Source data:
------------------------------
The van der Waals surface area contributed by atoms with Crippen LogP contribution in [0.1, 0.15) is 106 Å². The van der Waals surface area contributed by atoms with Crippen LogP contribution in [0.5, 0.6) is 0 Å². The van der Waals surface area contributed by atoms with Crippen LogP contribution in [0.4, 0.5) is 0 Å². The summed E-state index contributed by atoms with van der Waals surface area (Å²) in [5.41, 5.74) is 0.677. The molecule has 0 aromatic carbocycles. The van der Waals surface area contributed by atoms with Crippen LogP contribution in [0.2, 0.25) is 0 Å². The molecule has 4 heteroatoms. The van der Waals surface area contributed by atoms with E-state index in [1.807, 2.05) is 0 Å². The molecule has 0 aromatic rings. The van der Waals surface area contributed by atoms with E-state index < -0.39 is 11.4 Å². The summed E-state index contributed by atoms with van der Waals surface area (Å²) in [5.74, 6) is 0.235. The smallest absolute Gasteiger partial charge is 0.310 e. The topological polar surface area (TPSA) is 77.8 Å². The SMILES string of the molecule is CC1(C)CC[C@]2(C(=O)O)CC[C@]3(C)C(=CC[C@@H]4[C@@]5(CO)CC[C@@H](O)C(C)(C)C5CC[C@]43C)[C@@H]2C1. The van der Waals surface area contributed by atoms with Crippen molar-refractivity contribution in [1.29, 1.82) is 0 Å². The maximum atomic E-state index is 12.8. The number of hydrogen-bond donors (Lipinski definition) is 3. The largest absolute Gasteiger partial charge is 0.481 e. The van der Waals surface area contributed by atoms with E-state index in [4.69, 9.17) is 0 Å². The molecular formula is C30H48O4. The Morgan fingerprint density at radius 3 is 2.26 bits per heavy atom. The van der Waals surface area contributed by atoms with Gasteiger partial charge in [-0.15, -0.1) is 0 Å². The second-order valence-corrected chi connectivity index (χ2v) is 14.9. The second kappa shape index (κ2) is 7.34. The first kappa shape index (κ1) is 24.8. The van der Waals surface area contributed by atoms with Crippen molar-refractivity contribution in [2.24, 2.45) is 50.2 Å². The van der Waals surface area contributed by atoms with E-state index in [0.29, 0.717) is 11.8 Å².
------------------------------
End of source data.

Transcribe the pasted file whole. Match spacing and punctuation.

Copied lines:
The van der Waals surface area contributed by atoms with Crippen LogP contribution in [0.1, 0.15) is 106 Å². The van der Waals surface area contributed by atoms with Crippen LogP contribution in [0.5, 0.6) is 0 Å². The van der Waals surface area contributed by atoms with Crippen LogP contribution in [0.4, 0.5) is 0 Å². The summed E-state index contributed by atoms with van der Waals surface area (Å²) in [5.41, 5.74) is 0.677. The molecule has 0 aromatic carbocycles. The van der Waals surface area contributed by atoms with Crippen LogP contribution in [0.2, 0.25) is 0 Å². The molecule has 4 heteroatoms. The van der Waals surface area contributed by atoms with E-state index in [1.807, 2.05) is 0 Å². The molecule has 0 aromatic rings. The van der Waals surface area contributed by atoms with E-state index < -0.39 is 11.4 Å². The summed E-state index contributed by atoms with van der Waals surface area (Å²) in [5.74, 6) is 0.235. The smallest absolute Gasteiger partial charge is 0.310 e. The topological polar surface area (TPSA) is 77.8 Å². The SMILES string of the molecule is CC1(C)CC[C@]2(C(=O)O)CC[C@]3(C)C(=CC[C@@H]4[C@@]5(CO)CC[C@@H](O)C(C)(C)C5CC[C@]43C)[C@@H]2C1. The van der Waals surface area contributed by atoms with Crippen molar-refractivity contribution in [1.29, 1.82) is 0 Å². The maximum atomic E-state index is 12.8. The number of hydrogen-bond donors (Lipinski definition) is 3. The largest absolute Gasteiger partial charge is 0.481 e. The van der Waals surface area contributed by atoms with E-state index in [4.69, 9.17) is 0 Å². The molecular formula is C30H48O4. The Morgan fingerprint density at radius 3 is 2.26 bits per heavy atom. The van der Waals surface area contributed by atoms with Gasteiger partial charge in [-0.15, -0.1) is 0 Å². The second-order valence-corrected chi connectivity index (χ2v) is 14.9. The second kappa shape index (κ2) is 7.34. The first kappa shape index (κ1) is 24.8. The van der Waals surface area contributed by atoms with Crippen molar-refractivity contribution in [2.24, 2.45) is 50.2 Å². The van der Waals surface area contributed by atoms with E-state index in [0.29, 0.717) is 11.8 Å².